The Motion Picture Association of America (MPAA) and its international counterpart, the Motion Picture Association (MPA) serve as the voice and advocate of the American motion picture, home video and television industries, domestically through the MPAA and internationally through the MPA.
Today, these associations represent not only the world of theatrical film, but serve as leader and advocate for major producers and distributors of entertainment programming for television, cable, home video and future delivery systems not yet imagined.
Founded in 1922 as the trade association of the American film industry, the MPAA has broadened its mandate over the years to reflect the diversity of an expanding industry. The initial task assigned to the association was to stem the waves of criticism of American movies, then silent, while sometimes rambunctious and rowdy, and to restore a more favorable public image for the motion picture business.
The Motion Picture Association of America (MPAA) serves its members from its offices in Los Angeles and Washington, D.C. On its board of directors are the Chairmen and Presidents of the seven major producers and distributors of motion picture and television programs in the United States.
Today, U.S. films are shown in more than 150 countries worldwide and American television programs are broadcast in over 125 international markets. The U.S. film industry provides the majority of prerecorded cassettes seen in millions of homes throughout the world. This complex audiovisual industry is represented globally by the Motion Picture Association.
The MPA was formed in 1945 in the aftermath of World War II to reestablish Americanfilms in the world market, and to respond to the rising tide of protectionism resulting in barriers aimed at restricting the importation of American films.
The MPA’s name was changed from the Motion Picture Export Association of America to the Motion Picture Association in 1994 to more accurately reflect the global nature of audiovisual entertainment in today’s international marketplace.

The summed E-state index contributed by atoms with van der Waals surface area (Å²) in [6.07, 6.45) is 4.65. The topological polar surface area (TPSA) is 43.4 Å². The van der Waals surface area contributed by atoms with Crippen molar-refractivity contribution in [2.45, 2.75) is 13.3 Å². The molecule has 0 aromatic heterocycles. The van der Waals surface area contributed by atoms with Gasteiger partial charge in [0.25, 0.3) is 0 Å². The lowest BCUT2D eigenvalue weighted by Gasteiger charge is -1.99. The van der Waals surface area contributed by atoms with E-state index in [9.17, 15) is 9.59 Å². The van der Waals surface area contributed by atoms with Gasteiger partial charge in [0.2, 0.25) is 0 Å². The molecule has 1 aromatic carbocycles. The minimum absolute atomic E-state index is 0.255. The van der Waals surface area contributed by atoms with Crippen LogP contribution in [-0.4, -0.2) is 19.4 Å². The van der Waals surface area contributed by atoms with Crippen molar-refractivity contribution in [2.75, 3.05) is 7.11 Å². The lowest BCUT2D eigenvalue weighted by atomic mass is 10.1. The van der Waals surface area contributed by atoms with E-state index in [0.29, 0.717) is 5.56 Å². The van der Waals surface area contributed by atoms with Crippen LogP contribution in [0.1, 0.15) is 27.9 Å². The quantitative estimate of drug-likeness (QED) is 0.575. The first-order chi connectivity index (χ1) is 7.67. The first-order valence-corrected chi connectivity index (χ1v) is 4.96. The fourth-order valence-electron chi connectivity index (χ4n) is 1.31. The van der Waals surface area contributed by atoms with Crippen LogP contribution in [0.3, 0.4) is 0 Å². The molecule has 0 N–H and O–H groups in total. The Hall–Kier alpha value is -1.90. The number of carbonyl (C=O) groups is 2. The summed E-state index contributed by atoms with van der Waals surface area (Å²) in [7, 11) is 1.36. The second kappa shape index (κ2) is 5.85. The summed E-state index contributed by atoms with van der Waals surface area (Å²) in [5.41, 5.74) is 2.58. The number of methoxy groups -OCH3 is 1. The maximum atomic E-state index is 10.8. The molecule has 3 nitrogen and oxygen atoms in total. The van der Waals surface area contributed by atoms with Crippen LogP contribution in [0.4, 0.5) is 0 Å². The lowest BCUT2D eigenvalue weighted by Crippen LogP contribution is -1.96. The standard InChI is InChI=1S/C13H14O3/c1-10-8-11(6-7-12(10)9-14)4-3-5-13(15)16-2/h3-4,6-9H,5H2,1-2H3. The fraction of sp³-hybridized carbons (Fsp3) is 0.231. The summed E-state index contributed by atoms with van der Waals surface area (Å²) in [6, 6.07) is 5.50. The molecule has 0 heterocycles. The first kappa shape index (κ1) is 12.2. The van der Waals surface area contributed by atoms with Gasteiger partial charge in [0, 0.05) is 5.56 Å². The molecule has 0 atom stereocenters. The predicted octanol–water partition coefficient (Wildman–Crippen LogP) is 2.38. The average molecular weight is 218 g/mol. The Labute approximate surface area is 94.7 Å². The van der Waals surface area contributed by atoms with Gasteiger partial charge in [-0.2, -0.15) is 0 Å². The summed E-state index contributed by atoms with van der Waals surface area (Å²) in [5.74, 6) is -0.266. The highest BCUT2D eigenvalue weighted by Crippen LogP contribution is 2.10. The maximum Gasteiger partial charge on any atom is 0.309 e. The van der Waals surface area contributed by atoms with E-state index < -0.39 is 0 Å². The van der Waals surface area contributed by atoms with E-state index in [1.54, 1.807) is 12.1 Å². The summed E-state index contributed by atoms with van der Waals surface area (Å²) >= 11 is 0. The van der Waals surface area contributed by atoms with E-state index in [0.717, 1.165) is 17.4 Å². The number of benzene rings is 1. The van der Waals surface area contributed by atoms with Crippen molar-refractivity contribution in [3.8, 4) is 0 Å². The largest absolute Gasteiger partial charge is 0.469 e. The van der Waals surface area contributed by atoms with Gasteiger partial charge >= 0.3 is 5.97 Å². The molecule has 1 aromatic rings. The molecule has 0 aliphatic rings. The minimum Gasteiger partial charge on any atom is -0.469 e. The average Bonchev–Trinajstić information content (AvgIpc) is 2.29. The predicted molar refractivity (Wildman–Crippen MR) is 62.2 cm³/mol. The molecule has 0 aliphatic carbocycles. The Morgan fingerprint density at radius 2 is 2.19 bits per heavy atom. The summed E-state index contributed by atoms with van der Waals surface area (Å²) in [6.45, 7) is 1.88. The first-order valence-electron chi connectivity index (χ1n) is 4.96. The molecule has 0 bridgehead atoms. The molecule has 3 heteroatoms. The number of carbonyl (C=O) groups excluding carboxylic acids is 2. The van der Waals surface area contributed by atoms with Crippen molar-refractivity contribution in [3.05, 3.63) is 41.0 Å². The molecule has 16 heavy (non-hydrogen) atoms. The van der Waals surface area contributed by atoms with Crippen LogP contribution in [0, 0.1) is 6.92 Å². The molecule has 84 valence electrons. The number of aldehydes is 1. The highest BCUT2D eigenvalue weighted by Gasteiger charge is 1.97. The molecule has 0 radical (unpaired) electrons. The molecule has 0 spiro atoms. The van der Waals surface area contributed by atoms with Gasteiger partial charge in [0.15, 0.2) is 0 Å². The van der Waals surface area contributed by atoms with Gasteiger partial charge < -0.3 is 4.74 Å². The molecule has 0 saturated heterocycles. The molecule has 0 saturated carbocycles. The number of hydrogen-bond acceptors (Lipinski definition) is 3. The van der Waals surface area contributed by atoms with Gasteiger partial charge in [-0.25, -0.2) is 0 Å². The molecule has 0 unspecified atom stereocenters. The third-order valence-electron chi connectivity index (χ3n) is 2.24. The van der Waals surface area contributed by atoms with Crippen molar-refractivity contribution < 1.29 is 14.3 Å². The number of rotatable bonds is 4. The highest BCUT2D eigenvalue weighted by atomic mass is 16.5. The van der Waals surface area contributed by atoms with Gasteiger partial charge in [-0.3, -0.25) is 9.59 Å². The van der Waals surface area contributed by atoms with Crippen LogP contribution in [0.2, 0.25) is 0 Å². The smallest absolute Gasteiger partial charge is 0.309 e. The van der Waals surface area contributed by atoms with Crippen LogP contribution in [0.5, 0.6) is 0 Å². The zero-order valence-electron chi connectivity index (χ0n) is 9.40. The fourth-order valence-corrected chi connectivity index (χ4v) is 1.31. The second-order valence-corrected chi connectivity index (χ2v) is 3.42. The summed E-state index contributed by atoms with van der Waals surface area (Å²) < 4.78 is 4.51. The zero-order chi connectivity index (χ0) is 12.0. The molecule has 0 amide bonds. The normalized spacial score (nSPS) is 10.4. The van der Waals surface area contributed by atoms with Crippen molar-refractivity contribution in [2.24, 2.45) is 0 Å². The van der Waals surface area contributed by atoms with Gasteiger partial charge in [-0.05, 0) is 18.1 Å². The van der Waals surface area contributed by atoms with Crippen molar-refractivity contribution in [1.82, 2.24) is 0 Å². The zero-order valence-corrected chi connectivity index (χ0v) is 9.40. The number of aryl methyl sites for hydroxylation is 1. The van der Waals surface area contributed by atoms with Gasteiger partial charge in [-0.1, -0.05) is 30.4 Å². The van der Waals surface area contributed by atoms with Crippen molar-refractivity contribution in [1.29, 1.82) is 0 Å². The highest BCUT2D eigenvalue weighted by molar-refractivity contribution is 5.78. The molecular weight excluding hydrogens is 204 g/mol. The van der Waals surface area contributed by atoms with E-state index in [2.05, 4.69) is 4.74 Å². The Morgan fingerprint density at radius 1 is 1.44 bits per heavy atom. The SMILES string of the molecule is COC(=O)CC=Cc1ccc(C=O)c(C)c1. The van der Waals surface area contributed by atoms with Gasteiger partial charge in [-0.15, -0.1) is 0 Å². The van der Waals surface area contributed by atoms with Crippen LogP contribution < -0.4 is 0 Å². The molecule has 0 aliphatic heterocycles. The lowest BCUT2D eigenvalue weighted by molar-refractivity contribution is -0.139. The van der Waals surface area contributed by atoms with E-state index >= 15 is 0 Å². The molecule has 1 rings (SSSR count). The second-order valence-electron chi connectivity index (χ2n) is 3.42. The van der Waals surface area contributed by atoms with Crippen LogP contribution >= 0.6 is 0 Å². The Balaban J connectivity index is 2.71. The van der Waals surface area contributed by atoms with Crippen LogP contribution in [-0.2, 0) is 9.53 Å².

MPAA announces the appointment of Kori Bernards as Vice President of Corporate Communications.
Since its early days, the MPA, often referred to now as “a little State Department,” has expanded to cover a wide range of foreign activities falling in the diplomatic, economic, and political arenas. The Motion Picture Association conducts these activities from its headquarters in Los Angeles, California and from offices in Washington, D.C.; Brussels; New Delhi; Rio de Janeiro; Singapore; Mexico City; Toronto; and Jakarta.
The MPA also contributes to the international film industry by sponsoring such awards as the MICHEL D’ORNANO AWARD, created in the early 90’s by the MPA member companies to honor French screenwriters and film distributors.
The Motion Picture Association of America (MPAA) serves its members from its offices in Los Angeles and Washington, D.C. On its board of directors are the Chairmen and Presidents of the seven major producers and distributors of motion picture and television programs in the United States. These members include:
Buena Vista Pictures Distribution;(The Walt Disney Company)
Sony Pictures Entertainment Inc.;
Metro-Goldwyn-Mayer Studios Inc.;
Paramount Pictures Corporation;
Twentieth Century Fox Film Corporation;
Universal City Studios LLLP; and
Warner Bros. Entertainment Inc.…